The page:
Whatever the royals choose, it’s fairly safe to rule out names like Wayne or Mercedes — both with odds of 500-1, according to Ladbrokes.

HEIR OR SPARE?

When George was born in 2013, he jumped the line of succession ahead of uncle Prince Harry to become the third in line to the throne — after Charles, his granddad, and his father William.

George’s sibling will become the fourth in line, bumping Harry down to fifth place. Prince Andrew, the queen’s second son, moves to sixth.

As the second-born, the new baby will likely not be expected to become the ruling monarch. Instead, he or she will be the “spare,” or backup, should anything happen to the first-born.

George VI famously became king unexpectedly after his brother, Edward VIII, abdicated in 1936.

“An abdication is highly unlikely to happen again, but you never know,” says Joe Little, managing editor at Majesty magazine.

And unlike in the old days, the gender of the second child will not matter.

Britain in 2013 introduced legal changes to end a centuries-old “male primogeniture” rule that puts boys before girls in the line of succession. Under that system, a princess can be robbed of her place in the line by a younger brother.

That rule, which dates back to the 1701 Act of Settlement, is now abolished in Britain as well as in 15 former British colonies.

RELAXED PARENTS

Kate, 33, and William, 32, seem relaxed about the birth of their second child, and both have been out and about chatting with locals and keeping up their official duties until March.

Kate did suffer from severe morning sickness, or hyperemesis gravidarum, in the early months — just as she did during her first pregnancy — and had to pull out of plans to make her first solo royal tour to Malta. But her health improved since then, and she looked well as she was snapped by photographers wherever she went.

Meanwhile, William will be taking some paternity leave from his new job. The former search and rescue helicopter pilot began his full-time job with the East Anglian Air Ambulance on March 30, and is expected to begin flying rescue missions this summer.

THE BIRTH ANNOUNCEMENT

Britain’s royal family may be one of the world’s most traditional institutions, but its press team has made efforts to modernize communications by taking on Twitter and other social media.

Just like when George was born, royal officials plan to announce the baby’s birth by Twitter, broadcasting the news directly to the monarchy’s millions of followers worldwide.

Journalists will get a slight head start, though — reporters will get an email two minutes before the palace tweets the news.

About two hours later, officials will post a more traditional announcement on a gilded easel outside of Buckingham Palace.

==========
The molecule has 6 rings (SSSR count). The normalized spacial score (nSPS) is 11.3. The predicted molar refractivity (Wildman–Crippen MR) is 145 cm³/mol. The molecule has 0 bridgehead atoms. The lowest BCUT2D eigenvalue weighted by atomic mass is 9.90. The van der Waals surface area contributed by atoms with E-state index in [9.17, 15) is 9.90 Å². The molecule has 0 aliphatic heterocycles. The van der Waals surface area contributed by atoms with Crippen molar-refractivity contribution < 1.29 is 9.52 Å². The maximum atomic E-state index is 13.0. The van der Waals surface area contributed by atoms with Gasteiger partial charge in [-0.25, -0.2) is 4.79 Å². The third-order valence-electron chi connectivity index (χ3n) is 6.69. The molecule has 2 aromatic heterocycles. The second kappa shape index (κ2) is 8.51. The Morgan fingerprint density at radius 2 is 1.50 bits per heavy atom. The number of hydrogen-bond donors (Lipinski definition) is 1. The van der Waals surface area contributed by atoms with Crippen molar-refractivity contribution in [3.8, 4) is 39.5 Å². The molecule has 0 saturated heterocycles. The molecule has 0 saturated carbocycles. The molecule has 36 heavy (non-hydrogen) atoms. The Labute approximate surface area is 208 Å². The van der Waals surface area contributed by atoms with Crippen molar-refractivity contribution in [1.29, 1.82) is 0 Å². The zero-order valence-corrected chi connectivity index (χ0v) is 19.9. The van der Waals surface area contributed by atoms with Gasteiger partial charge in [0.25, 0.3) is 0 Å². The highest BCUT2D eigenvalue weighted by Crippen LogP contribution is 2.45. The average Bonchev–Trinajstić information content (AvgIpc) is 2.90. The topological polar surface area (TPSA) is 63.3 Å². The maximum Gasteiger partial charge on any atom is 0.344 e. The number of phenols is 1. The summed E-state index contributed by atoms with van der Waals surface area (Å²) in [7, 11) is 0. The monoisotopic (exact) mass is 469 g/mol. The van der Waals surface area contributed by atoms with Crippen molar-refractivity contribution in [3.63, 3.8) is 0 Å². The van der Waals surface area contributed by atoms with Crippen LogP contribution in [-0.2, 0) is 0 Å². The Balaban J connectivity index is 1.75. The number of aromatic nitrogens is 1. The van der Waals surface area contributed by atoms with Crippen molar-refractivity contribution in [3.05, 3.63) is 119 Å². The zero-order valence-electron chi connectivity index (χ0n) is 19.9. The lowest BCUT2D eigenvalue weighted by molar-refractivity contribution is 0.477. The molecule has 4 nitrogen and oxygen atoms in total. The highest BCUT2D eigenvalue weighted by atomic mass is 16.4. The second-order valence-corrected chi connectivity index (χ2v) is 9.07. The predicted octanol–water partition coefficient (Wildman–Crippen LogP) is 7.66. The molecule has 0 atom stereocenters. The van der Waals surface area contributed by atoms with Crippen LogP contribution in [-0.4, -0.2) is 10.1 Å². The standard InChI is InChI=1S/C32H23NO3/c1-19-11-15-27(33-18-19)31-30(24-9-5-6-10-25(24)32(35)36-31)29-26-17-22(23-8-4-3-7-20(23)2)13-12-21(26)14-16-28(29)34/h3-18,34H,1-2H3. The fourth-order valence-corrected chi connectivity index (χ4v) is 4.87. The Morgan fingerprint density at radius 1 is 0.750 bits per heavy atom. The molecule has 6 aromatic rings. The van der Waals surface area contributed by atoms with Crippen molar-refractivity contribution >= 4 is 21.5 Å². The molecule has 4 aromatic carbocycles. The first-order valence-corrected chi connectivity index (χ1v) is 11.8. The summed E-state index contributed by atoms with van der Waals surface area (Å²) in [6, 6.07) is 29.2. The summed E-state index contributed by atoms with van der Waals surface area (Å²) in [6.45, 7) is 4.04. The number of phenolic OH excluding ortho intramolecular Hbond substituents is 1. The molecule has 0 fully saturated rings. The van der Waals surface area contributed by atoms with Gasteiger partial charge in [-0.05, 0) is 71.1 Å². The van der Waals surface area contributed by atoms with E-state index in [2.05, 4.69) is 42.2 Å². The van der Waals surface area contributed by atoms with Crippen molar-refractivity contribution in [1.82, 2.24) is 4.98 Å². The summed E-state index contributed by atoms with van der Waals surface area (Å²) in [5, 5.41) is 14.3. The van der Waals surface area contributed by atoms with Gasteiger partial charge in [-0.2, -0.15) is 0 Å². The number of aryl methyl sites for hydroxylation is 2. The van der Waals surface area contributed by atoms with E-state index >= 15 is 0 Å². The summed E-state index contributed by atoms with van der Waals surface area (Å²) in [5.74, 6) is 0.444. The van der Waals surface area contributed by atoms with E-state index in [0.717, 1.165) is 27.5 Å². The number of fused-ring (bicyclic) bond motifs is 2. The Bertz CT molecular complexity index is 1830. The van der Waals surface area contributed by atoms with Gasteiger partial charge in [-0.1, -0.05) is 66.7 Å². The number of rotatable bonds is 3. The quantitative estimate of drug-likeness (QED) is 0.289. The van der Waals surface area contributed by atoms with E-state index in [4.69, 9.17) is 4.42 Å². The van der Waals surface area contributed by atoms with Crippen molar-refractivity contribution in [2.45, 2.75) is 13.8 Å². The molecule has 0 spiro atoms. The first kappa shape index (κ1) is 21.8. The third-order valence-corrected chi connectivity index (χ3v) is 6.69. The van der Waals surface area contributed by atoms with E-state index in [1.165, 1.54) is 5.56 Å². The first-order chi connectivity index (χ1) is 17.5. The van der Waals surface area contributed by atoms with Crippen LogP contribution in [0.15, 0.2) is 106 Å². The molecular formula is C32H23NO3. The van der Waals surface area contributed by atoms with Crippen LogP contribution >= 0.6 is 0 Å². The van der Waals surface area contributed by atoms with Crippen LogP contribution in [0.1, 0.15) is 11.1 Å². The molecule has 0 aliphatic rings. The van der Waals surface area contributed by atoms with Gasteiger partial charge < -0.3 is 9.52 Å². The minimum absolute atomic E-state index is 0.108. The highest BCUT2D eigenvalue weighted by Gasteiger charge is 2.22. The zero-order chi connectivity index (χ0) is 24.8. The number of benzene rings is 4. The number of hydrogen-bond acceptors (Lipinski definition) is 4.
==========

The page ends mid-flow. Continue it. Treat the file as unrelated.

TIME legal

This Country Just Banned Revenge Porn

TIME.com stock photos Computer Keyboard Typing Hack
Elizabeth Renstrom for TIME

New U.K. law cracks down on many kinds of online abuse

The United Kingdom is cracking down on people who share nude photos of their exes without their consent, a practice known as revenge porn.

Under the U.K.’s new Criminal Justice and Courts Act enacted Monday, anyone who discloses private sexual photographs of another person with the intent to cause distress could be prosecuted. Violating the new law carries a punishment of up to two years in prison, a fine or both. The law applies to photos shared both online and offline, according to The Telegraph.

The new law marks the U.K.’s first time revenge porn has been listed as a specific crime.

The U.K. is also cracking down on Internet trolls through the new act. Punishment for abusive messages that have the “intention of causing distress or anxiety” will be punishable by up to two years in prison, up from a six-month maximum under previous rules.

TIME United Kingdom

Daring Thieves in London Have Made Off With as Much as $300 Million in Valuables

A police forensics officer enters the Hatton Garden Safe Deposit company in London Tuesday May 7, 2015 after it was burgled over the weekend.
Dominic Lipinski—AP A police forensics officer enters Hatton Garden Safe Deposit Ltd. in London on April 7, 2015, after it was burgled over the weekend

No, this is not a movie plot

A crack team of thieves broke into a vault in central London’s gem district over the weekend and raided up to 70 safety deposit boxes, making off with a staggering fortune in jewels, cash and other heirlooms.

Though police have not confirmed the value of the haul, the former chief of the Flying Squad (a London police branch that specializes in organized crime) Roy Ramm estimates the jewelry stolen during the heist could be worth as much as $300 million, reports the BBC.